Smuttynose Finestkind IPASmuttynose Brewing Co. Finestkind IPA

To end the evening, we sampled an IPA with a Maytag blue cheese.  For me, IPAs are intrinsically linked to Indian food.  As Holl pointed out to us, IPA is style that runs the gamut and can go with everything from the aforementioned spicy food to carrot cake.  It was definitely robust enough to handle the blue cheese and made me wonder how it would do with a steak in a gorgonzola sauce (a recipe for which is in his book).  That might be a project to bring some friends together for dinner and a few beers some time soon.  Hopefully, they wouldn’t mind my trying this pairing out on them.

Buon appetito!

Thank you to Kitchen Arts & Letters for inviting me to attend this event.  If you would like to drop by their store (which I encourage all cooks and cookbook lovers to do, as their selection and expertise is amazing), please visit their website for their current hours.  In addition, they are hosting several other food talks in conjunction with their neighbor, the 92nd Street Y.  Those talks can be found on the Y’s website.

Preview of Cook Out NYC with Kimchi-Making Demo by Mama O’s Premium Kimchee

Have you been out to Governors Island yet this year?  If not, here’s another terrific reason to plan a day out of the city (sort of) to check out this bucolic spot just a short ferry ride away from Manhattan and Brooklyn.  Cook Out NYC will be taking place July 7-8 from 11:30 a.m. to 4:30 p.m.  This event will feature delicious dishes prepared by fantastic local chefs, refreshing brews by Sixpoint Brewery, and for all you kimchi lovers, a Spicy Kimchi Eating Contest to be held on Saturday.  I’m pleased to be able to offer you a $5.00 discount on tickets to this event, courtesy the sponsors.  Enter the code “BlogOutNYC” at check-out.

Kheedim Oh of Mama O’s Premium Kimchee

As part of the press launch for this event, several fellow bloggers, local media folks, and I gathered at Jimmy’s No. 43 last night for a kimchi making demonstration by Kheedim Oh, the founder of Mama O’s Premium Kimchee. Both Jimmy and Kheedim met when they each had stands at the New Amsterdam Market.  Kheedim started off by explaining the origins of his four-year-old company.  After relocating from Maryland, he missed his mother’s kimchi and hadn’t been able to find any store-bought version that stacked up to her homemade one.  After convincing her to teach him how to make it, he would travel to and from New York with coolers full of it.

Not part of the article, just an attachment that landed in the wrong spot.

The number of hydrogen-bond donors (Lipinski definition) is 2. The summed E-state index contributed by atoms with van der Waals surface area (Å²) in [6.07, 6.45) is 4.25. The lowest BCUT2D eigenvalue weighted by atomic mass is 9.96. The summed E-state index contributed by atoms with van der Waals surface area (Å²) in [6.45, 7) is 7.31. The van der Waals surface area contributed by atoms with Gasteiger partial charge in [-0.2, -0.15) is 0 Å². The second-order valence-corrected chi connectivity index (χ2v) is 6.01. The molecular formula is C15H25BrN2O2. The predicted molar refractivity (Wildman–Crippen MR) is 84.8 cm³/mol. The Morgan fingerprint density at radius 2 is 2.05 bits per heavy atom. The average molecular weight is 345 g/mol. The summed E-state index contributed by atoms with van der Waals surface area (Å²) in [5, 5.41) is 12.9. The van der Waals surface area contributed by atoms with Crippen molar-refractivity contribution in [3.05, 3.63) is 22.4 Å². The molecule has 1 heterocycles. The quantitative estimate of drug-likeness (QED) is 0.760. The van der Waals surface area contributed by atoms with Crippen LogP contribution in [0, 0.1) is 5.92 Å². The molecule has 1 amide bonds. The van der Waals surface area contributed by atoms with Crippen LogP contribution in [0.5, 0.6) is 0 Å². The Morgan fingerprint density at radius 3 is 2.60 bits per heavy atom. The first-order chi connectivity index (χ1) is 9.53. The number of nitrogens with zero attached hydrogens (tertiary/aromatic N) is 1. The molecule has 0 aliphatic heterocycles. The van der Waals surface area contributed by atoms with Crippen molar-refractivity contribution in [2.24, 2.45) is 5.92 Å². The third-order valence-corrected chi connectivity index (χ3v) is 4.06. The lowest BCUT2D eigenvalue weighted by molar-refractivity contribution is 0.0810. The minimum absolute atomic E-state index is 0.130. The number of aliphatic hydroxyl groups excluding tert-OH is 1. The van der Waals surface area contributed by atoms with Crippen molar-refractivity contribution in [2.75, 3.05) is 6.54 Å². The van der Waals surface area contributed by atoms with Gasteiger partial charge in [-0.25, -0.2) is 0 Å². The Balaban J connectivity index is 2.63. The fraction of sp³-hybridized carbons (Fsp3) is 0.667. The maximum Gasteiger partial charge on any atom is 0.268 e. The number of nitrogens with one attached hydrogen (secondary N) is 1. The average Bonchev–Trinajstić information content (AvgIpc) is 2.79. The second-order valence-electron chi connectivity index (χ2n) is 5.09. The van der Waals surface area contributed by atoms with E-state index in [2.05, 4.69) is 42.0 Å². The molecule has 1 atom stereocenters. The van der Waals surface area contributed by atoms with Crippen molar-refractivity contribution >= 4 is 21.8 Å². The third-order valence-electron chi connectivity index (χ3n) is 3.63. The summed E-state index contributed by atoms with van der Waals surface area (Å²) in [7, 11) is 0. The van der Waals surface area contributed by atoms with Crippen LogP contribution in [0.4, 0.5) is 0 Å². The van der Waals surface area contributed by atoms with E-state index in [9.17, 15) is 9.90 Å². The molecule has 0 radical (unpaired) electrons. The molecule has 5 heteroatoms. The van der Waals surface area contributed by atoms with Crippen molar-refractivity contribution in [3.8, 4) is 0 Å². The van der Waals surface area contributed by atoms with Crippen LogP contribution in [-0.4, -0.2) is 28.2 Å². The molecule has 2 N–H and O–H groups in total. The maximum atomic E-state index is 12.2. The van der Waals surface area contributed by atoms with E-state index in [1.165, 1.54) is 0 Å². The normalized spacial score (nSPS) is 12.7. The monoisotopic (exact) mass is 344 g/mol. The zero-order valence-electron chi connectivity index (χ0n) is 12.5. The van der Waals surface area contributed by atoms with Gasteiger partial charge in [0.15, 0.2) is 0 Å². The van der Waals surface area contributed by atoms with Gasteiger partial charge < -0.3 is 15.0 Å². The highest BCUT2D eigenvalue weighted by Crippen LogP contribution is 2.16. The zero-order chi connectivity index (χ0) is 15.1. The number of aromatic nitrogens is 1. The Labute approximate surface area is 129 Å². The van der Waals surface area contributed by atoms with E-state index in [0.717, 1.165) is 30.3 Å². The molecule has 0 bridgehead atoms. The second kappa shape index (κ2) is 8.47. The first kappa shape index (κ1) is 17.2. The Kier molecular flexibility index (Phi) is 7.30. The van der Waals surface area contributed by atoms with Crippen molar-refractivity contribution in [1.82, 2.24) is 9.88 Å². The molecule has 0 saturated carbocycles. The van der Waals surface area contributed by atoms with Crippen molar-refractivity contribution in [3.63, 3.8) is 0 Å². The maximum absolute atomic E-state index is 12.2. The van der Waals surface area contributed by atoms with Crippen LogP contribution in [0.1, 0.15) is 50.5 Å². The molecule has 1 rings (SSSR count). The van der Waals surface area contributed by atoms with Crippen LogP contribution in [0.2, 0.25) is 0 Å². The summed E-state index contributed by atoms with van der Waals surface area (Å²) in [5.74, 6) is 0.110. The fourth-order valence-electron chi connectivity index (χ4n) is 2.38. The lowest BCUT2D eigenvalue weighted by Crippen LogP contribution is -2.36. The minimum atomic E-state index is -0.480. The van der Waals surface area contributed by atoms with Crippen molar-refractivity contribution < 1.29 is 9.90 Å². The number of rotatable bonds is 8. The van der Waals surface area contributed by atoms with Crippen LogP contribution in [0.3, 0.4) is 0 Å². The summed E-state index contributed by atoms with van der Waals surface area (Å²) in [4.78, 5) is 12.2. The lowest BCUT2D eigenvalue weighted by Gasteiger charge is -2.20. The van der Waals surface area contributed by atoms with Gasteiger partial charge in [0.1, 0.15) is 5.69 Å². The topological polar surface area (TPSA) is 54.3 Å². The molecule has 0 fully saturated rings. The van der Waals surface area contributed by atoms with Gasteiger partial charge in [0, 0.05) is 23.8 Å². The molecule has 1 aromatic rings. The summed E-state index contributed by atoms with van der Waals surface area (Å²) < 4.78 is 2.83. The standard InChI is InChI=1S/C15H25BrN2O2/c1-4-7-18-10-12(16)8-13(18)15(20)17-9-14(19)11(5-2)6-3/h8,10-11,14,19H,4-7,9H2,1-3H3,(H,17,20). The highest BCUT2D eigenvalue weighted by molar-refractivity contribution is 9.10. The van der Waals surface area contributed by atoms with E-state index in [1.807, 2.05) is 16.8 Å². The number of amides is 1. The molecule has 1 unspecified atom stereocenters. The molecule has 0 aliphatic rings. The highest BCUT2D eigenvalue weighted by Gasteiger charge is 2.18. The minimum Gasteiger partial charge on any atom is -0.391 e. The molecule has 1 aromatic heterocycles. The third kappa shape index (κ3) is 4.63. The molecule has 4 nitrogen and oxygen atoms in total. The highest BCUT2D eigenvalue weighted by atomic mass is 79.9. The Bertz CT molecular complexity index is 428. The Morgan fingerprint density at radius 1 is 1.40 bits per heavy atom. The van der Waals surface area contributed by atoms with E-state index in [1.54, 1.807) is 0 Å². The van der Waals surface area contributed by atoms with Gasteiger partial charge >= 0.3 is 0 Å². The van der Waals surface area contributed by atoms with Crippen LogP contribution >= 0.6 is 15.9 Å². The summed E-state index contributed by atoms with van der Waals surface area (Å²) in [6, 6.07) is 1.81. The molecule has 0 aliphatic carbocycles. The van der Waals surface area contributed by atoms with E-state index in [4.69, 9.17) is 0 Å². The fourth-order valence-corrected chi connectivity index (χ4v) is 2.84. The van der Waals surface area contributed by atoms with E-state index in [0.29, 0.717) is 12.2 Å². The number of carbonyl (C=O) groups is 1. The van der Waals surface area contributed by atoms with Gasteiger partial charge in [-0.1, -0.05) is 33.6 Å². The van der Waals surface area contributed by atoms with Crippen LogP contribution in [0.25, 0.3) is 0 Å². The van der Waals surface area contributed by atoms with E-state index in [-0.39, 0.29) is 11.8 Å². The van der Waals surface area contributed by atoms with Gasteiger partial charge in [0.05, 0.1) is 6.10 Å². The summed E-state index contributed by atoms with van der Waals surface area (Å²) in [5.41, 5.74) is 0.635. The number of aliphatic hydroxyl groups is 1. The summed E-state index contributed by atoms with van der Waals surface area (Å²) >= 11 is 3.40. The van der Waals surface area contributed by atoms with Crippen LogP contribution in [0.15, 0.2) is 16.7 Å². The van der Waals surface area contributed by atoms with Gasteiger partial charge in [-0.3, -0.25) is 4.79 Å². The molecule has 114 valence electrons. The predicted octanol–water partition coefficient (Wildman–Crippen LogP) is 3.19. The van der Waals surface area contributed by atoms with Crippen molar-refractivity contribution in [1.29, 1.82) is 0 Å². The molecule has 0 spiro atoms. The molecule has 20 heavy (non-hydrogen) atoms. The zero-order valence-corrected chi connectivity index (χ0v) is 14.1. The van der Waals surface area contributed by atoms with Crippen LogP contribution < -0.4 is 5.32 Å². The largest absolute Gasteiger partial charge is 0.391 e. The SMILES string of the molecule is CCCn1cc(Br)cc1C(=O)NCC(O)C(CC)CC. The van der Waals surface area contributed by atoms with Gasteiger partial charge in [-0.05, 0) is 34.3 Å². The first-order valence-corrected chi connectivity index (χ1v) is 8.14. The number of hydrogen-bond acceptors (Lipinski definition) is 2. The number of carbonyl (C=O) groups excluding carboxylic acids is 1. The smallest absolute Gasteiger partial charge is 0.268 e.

Ingredients for Kimchi

Not able to eat all of it himself, he offered it to friends who told him that he should be selling it.  A butcher in his Lower East Side neighborhood fell in love with it and started to carry it.  Things grew from there, and now his product can be found in many Whole Foods stores in the region as well as at Murray’s Cheese Shop and other specialty food retailers.  He said he goes through about 500 pounds of cabbage a week making kimchi.  He treated us to a brief explanation of how it all comes together:

Explaining how to prep the cabbage for brining – slice it lengthwise

After 24 hours – unbrined (left) vs. brined (right) cabbage

Making the spicy paste – pounding garlic by hand (he did most of this by machine)

Making the spicy paste – slicing ginger

Making the spicy paste – pulverizing ginger

Making the spicy paste – juicing a few limes (with help from the audience)

Making the spicy paste – adding dried red pepper

Making the spicy paste – adding more dried red pepper

Making the spicy paste – oh, let’s just add a little bit more dried red pepper

Spicy Red Pepper Paste

Cutting up the brined cabbage (cut out the core at the bottom and discard it)

Slice a few scallions

Chop up a pile of cilantro

Give it all a good toss together

Guests were able to pack it up to take home with them

My own personal jar of kimchi, ready to go home

Thanks so much to Kheedim for his highly-entertaining demonstration of how to make kimchi.  I’m not sure I’m going to try doing this in my own kitchen, but I’m looking forward to tasting the results of last night’s event when they are ready.  Remember, Cook Out NYC will be taking place July 7-8 from 11:30 a.m. to 4:30 p.m.  There’s a $5.00 discount on tickets to this event when you enter the code “BlogOutNYC” at check-out.  I’ll be there as well, covering this event for my website courtesy of Food Karma Projects.

Buon appetito!